Extending Charter Benefits to Canada’s Poor

Wayne MacKay


While the Canadian Charter of Rights and Freedoms has had a major impact on Canada’s political landscape in its first 25 years, its impact on social and economic rights has been minimal. The courts should assume a larger role in advancing the rights of the many Canadians living in poverty and despair.

Judges have traditionally regarded matters of social and economic policy as falling within the expertise of the legislative and executive branches of the state. The Charter has done little to dispel that view. The elected branches of the state must continue to play a major role, but the courts need to also carve out a role, recognizing that many of our most basic civil and political rights have important social and economic dimensions.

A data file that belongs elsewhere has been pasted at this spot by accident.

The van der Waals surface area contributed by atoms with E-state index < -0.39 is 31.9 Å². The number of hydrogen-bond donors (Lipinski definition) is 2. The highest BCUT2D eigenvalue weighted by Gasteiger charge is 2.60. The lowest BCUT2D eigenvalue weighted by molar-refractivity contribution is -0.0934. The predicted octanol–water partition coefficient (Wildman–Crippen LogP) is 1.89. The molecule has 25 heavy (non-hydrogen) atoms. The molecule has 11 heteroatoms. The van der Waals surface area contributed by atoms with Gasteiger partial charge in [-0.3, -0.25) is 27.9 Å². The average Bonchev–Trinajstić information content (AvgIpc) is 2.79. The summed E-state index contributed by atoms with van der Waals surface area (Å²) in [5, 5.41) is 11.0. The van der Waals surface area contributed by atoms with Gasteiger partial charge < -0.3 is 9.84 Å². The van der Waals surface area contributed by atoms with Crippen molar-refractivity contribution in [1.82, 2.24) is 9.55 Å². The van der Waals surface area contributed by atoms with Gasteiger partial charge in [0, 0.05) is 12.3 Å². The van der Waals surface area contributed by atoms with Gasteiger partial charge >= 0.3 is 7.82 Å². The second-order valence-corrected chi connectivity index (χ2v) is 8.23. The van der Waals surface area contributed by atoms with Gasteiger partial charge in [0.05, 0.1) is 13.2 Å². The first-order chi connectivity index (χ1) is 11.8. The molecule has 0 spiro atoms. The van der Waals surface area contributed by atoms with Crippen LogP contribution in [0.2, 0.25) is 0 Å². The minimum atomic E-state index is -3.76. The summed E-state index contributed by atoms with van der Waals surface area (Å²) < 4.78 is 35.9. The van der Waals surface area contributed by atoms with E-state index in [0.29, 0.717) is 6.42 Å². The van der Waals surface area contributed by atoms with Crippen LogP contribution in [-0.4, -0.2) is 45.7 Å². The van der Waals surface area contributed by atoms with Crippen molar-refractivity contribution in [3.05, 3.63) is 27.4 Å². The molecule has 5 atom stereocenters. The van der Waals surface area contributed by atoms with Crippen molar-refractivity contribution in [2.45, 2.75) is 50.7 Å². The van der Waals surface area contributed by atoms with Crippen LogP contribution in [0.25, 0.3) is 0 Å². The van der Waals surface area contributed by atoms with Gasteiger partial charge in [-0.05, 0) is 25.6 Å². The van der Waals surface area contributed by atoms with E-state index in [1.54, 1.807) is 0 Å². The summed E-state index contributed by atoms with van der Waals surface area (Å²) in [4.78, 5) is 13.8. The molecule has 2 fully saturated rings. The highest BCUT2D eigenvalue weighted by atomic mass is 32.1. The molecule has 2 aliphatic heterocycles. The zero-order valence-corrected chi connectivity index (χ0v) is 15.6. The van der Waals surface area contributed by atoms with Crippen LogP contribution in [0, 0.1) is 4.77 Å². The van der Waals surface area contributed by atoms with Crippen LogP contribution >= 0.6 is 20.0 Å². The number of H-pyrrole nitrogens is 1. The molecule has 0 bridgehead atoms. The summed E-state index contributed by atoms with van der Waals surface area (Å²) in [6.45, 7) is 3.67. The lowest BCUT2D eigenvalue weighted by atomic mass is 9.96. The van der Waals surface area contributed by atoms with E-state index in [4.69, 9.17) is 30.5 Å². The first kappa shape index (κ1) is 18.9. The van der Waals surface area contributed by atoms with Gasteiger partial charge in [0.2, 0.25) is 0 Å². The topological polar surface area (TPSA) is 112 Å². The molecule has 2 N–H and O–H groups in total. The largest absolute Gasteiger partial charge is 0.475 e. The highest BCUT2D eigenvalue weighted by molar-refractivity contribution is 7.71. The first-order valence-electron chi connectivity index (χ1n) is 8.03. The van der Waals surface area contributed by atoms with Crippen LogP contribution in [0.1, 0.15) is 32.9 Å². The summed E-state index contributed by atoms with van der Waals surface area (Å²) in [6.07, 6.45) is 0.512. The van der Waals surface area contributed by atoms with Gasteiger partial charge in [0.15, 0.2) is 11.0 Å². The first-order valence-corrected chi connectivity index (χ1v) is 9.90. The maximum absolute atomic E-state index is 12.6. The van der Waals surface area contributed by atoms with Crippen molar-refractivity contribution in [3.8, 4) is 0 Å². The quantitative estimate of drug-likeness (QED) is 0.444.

Courts led by the example of the Supreme Court of Canada have moved beyond the arid legalism of the past to embrace a more contextual approach to judicial decision-making in all areas, but especially the interpretation of the constitution. The social and economic realm offers an appropriate, albeit challenging, extension of this contextual analysis.


Human Rights and Discrimination; Public Health and Welfare

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